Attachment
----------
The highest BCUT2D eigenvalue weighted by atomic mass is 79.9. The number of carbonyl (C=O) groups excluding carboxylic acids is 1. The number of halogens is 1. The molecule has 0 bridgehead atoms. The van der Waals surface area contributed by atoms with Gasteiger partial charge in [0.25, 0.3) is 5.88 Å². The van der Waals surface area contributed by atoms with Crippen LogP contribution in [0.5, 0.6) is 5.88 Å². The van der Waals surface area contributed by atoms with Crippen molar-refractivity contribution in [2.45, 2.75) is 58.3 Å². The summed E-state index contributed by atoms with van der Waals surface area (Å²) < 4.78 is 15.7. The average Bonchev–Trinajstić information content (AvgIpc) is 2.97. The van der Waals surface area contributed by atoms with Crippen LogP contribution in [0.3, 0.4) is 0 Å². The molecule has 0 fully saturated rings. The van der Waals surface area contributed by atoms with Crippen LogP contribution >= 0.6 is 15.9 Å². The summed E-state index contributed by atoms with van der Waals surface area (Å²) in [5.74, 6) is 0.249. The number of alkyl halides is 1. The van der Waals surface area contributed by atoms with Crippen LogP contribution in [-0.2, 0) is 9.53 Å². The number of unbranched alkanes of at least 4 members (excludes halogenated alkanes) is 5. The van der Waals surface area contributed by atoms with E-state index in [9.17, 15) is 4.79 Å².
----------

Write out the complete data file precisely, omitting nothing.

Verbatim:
The highest BCUT2D eigenvalue weighted by atomic mass is 79.9. The number of carbonyl (C=O) groups excluding carboxylic acids is 1. The number of halogens is 1. The molecule has 0 bridgehead atoms. The van der Waals surface area contributed by atoms with Gasteiger partial charge in [0.25, 0.3) is 5.88 Å². The van der Waals surface area contributed by atoms with Crippen LogP contribution in [0.5, 0.6) is 5.88 Å². The van der Waals surface area contributed by atoms with Crippen molar-refractivity contribution in [2.45, 2.75) is 58.3 Å². The summed E-state index contributed by atoms with van der Waals surface area (Å²) < 4.78 is 15.7. The average Bonchev–Trinajstić information content (AvgIpc) is 2.97. The van der Waals surface area contributed by atoms with Crippen LogP contribution in [0.3, 0.4) is 0 Å². The molecule has 0 fully saturated rings. The van der Waals surface area contributed by atoms with Crippen LogP contribution >= 0.6 is 15.9 Å². The summed E-state index contributed by atoms with van der Waals surface area (Å²) in [5.74, 6) is 0.249. The number of alkyl halides is 1. The van der Waals surface area contributed by atoms with Crippen LogP contribution in [-0.2, 0) is 9.53 Å². The number of unbranched alkanes of at least 4 members (excludes halogenated alkanes) is 5. The van der Waals surface area contributed by atoms with E-state index in [9.17, 15) is 4.79 Å².